Are these 'threats' realistic in the North?  Are they sufficiently worrisome to justify paying more than twice what US beekeepers pay for package bees and cutting off a supply of cheap replacements??


Here is the opening post in the forum:

Fear, uncertainty and doubt (FUD)
by Allen Dick Mon Dec 08, 2014 7:12 am

For years now, Canadian beekeepers have been cut off from supplies of cheap replacement package bees from the continental USA. The Alberta beekeeping industry was founded on annual supplies of California package bees and beekeeping in Alberta has been very much more difficult since border closure since the climate varies widely from year to year and in some years, production must be sacrificed to rebuild hive numbers or large amounts spent to purchase offshore packages at double the price US beekeepers pay just minutes south of the border.

I was there at the board meeting where we in Alberta endorsed a temporary precautionary border closure back in the mid-eighties. None of us ever thought that protectionists would seize on that concession to permanently close off access to the lifeblood of Alberta beekeeping.

The closure has been a bonanza for civil servants and disaster for many beekeepers.

We have a number of norther US beekeepers on this site, and I ask: Would what you have seen of AHB, SHB, and resistant varroa in your own yards justify giving up access to cheap southern US bees? Or are cheap replacement bees part of the solution, rather than being a problem?

That used up a few hours this morning and it is probably a total waste of time.

I see that several regulars responded and in depth, and that AHB and SHB are not considered to be problems.

I'm glad I did not go skiing.  I was suddenly tired mid-morning and lay down for a one-hour nap.  Maybe I just got up too early today, or maybe I have a bug.

The day is dull and foggy.  Temperatures are hovering around minus ten C.  Visibility is poor and I can hardly see the railway tracks from here.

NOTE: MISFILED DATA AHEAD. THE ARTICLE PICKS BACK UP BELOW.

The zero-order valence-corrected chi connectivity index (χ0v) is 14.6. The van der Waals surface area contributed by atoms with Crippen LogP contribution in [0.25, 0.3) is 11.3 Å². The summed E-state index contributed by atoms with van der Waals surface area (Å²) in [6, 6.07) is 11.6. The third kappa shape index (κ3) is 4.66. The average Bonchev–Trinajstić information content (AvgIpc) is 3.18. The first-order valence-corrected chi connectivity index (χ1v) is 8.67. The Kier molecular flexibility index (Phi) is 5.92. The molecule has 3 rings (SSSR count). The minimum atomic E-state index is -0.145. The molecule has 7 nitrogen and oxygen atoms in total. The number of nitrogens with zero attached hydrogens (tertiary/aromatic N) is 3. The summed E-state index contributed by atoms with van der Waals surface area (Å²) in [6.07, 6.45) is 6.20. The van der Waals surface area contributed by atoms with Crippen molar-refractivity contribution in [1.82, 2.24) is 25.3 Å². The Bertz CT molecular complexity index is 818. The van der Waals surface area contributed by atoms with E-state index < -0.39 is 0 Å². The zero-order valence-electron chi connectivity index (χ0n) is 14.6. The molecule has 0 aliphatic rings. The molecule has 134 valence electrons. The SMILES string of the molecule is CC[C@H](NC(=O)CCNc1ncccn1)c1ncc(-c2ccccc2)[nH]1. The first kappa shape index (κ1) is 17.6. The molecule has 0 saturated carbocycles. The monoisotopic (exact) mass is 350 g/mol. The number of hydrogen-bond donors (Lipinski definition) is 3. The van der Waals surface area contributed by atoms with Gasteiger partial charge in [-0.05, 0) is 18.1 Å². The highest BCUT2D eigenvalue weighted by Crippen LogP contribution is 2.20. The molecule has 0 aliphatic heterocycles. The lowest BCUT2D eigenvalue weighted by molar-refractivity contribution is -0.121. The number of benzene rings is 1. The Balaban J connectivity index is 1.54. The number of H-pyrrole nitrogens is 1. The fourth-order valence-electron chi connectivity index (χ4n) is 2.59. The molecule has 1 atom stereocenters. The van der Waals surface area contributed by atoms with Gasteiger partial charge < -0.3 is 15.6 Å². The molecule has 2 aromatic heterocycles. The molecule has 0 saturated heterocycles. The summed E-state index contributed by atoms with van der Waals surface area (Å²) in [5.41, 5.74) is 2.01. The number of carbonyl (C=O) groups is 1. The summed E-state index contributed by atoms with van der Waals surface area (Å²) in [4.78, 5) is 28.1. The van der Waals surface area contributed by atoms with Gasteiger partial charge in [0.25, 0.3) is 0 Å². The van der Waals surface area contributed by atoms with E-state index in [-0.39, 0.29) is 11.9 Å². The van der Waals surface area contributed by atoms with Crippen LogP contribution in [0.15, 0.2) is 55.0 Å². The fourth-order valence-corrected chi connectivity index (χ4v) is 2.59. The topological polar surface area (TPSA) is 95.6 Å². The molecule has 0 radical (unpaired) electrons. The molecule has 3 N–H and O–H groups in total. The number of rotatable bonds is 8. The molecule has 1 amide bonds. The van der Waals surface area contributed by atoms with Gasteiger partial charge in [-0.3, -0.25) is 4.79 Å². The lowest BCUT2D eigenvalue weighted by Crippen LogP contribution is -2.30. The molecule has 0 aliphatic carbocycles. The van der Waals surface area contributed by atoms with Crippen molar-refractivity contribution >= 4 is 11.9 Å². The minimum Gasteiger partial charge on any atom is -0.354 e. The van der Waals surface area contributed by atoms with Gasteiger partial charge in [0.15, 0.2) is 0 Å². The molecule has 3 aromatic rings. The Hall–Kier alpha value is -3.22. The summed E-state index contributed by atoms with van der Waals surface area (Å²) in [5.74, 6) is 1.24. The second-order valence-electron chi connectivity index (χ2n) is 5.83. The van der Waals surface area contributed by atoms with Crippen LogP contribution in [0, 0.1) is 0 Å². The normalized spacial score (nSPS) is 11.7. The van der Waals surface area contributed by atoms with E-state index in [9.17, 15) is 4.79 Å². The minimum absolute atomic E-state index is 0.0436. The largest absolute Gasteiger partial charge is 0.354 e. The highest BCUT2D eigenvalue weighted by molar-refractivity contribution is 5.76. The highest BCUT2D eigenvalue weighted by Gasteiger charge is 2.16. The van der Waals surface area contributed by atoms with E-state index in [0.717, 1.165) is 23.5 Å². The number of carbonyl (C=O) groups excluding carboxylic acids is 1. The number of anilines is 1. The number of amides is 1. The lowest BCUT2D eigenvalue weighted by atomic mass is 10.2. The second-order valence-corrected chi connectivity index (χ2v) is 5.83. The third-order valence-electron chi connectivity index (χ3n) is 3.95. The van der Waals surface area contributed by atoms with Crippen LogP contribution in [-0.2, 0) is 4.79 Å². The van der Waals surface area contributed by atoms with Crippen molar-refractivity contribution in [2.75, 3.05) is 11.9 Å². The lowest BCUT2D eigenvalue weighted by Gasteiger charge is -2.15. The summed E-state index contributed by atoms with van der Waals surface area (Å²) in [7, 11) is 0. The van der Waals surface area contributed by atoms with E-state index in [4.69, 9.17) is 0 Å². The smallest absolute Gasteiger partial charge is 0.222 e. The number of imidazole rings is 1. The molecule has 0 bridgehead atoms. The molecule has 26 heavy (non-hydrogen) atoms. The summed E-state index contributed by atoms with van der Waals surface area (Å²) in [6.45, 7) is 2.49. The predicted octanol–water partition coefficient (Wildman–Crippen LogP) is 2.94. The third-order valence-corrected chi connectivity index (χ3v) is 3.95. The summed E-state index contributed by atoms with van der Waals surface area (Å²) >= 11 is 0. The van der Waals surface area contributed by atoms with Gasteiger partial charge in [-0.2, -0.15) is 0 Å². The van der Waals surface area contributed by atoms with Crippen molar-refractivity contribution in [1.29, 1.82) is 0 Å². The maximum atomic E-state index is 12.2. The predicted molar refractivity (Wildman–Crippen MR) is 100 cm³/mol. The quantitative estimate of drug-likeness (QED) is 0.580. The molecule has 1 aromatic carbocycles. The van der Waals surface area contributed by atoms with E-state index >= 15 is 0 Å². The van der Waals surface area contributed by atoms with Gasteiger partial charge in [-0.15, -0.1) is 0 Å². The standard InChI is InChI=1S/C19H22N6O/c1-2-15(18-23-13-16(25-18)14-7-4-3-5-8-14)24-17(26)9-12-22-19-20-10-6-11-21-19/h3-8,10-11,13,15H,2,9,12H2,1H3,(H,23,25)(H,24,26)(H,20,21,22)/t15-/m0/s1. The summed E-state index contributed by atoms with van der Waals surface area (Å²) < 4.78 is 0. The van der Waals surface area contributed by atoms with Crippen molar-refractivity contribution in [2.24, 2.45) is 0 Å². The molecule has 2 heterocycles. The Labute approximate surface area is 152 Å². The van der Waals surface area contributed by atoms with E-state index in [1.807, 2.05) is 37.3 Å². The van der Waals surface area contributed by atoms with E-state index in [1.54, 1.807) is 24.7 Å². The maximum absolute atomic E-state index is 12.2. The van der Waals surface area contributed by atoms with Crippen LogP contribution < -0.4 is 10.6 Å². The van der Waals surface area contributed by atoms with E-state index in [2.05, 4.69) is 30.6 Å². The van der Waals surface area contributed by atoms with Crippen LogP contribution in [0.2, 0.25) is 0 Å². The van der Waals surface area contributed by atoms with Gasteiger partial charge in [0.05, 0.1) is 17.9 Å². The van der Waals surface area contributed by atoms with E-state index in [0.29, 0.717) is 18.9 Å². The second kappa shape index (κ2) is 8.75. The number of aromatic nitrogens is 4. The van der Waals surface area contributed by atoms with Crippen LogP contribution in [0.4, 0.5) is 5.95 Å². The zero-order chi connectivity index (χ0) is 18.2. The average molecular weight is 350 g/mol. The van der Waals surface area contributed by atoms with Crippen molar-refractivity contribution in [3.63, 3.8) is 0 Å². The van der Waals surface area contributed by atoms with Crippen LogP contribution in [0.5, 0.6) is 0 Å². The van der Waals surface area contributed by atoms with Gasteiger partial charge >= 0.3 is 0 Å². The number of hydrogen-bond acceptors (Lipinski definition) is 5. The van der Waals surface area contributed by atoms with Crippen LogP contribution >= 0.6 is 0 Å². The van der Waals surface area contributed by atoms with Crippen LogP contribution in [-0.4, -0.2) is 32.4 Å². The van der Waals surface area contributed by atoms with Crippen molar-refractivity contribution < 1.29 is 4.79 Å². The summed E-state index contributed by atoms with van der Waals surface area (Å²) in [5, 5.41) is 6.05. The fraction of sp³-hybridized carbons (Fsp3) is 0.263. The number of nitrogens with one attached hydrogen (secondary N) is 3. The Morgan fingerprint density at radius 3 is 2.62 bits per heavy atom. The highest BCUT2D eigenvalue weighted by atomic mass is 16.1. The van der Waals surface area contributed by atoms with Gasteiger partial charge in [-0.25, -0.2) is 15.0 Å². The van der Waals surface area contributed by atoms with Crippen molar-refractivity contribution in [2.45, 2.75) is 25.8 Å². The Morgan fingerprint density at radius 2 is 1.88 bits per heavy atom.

Samsung cell phone batteries are in the news lately and it seems to be only Samsung.  Samsung claims the battery in the latest report was not their original battery, but the owner claims otherwise.  ...And I was thinking of buying the Galaxy Note 4?  (I still am).  Be careful out there!

Safety Concerns with Li-ion Batteries Battery University

The original writer responds. I'm not sure, but I think I detect a note of sarcasm, but maybe not...

Thanks for taking the time to read and respond to my email.

On second thought, I change my mind. Let's open the border.

I guess I am just afraid of the dark. If US beekeepers say they can provide the packages, we should put total faith in them. We should assume they won't come to Canada armed with packages, seeking a honey crop that is double what they could get in the US. Prices surely won't go up, even though Koehnen apiaries already warns to "book early, supplies are limited".

That's assuming a lot.

I do try and do my own research. Fact is, there isn't a lot of facts to check. Quoting package prices is great, but that's the only solid evidence you provided, and it's subject to change. The rest is predictions. Just like oil prices, nobody can predict.

As much as "bullshit baffles brains", so does pining for the good old days. The industry has evolved. It may have been built on cheap US packages, but it continues to exist on good beekeepers taking priority on bee health. If we are going to compare 1987 to 2014, let's start with honey prices.


For some reason, quite a few people don't use the forum and I often wonder why since it is far more convenient for open discussion.  Is it too hard to register, or is there some other impediment to reaching the forum to write there?

Anyhow... I'll continue this in the forum where others can comment.

One of the cups on my weather station wind meter has been broken off for some time now, possibly by hail during the summer and and I finally went out and took it down today.

It was covered with hoar frost and the rain meter basin was full of ice, so I can see why it does not always tell the truth. I changed the cups and put it up on the peak of my house this time (right). 

It had been on a garden shed until now, but I feel that the location was sheltered from prevailing winds and not always giving accurate reports.  Of course the new location is better, but not perfect.  It is only a foot above the roof and in summer deciduous trees will cause turbulence.

Never underestimate the power of ignorance

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Tuesday December 9th 2014

Click here for current conditions in my back yard

Today promises to be warm.  It is plus three here now. 

Nakiska promises to be very windy.  I'll put off the skiing for another day.

Today: Mainly cloudy. Wind west 30 km/h gusting to 50 except gusting to 70 through mountain passes this morning. High 11.